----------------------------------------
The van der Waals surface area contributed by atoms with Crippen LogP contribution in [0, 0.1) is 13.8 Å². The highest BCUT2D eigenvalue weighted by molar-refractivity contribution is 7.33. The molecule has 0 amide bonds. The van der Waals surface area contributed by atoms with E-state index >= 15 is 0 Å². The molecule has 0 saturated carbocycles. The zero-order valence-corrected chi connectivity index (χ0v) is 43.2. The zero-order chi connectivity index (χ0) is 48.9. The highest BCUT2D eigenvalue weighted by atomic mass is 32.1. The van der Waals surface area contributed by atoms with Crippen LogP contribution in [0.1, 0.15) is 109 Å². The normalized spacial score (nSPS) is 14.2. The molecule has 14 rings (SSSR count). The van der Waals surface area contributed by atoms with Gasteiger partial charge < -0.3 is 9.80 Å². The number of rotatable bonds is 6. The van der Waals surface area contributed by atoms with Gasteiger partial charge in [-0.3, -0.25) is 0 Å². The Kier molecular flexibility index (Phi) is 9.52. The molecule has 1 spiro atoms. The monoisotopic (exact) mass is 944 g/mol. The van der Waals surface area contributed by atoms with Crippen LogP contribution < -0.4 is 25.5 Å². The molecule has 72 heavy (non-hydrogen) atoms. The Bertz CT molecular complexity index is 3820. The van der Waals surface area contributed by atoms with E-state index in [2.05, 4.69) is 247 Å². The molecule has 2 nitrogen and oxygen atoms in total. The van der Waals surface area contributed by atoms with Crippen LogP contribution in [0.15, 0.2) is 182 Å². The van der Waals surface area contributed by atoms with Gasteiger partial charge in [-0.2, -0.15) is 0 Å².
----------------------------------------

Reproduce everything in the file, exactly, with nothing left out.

The van der Waals surface area contributed by atoms with Crippen LogP contribution in [0, 0.1) is 13.8 Å². The highest BCUT2D eigenvalue weighted by molar-refractivity contribution is 7.33. The molecule has 0 amide bonds. The van der Waals surface area contributed by atoms with E-state index >= 15 is 0 Å². The molecule has 0 saturated carbocycles. The zero-order valence-corrected chi connectivity index (χ0v) is 43.2. The zero-order chi connectivity index (χ0) is 48.9. The highest BCUT2D eigenvalue weighted by atomic mass is 32.1. The van der Waals surface area contributed by atoms with Crippen LogP contribution in [0.1, 0.15) is 109 Å². The normalized spacial score (nSPS) is 14.2. The molecule has 14 rings (SSSR count). The van der Waals surface area contributed by atoms with Gasteiger partial charge < -0.3 is 9.80 Å². The number of rotatable bonds is 6. The van der Waals surface area contributed by atoms with Gasteiger partial charge in [-0.3, -0.25) is 0 Å². The Kier molecular flexibility index (Phi) is 9.52. The molecule has 1 spiro atoms. The monoisotopic (exact) mass is 944 g/mol. The van der Waals surface area contributed by atoms with Crippen LogP contribution < -0.4 is 25.5 Å². The molecule has 72 heavy (non-hydrogen) atoms. The Bertz CT molecular complexity index is 3820. The van der Waals surface area contributed by atoms with E-state index in [2.05, 4.69) is 247 Å². The molecule has 2 nitrogen and oxygen atoms in total. The van der Waals surface area contributed by atoms with Crippen LogP contribution in [0.15, 0.2) is 182 Å². The van der Waals surface area contributed by atoms with Gasteiger partial charge in [-0.2, -0.15) is 0 Å².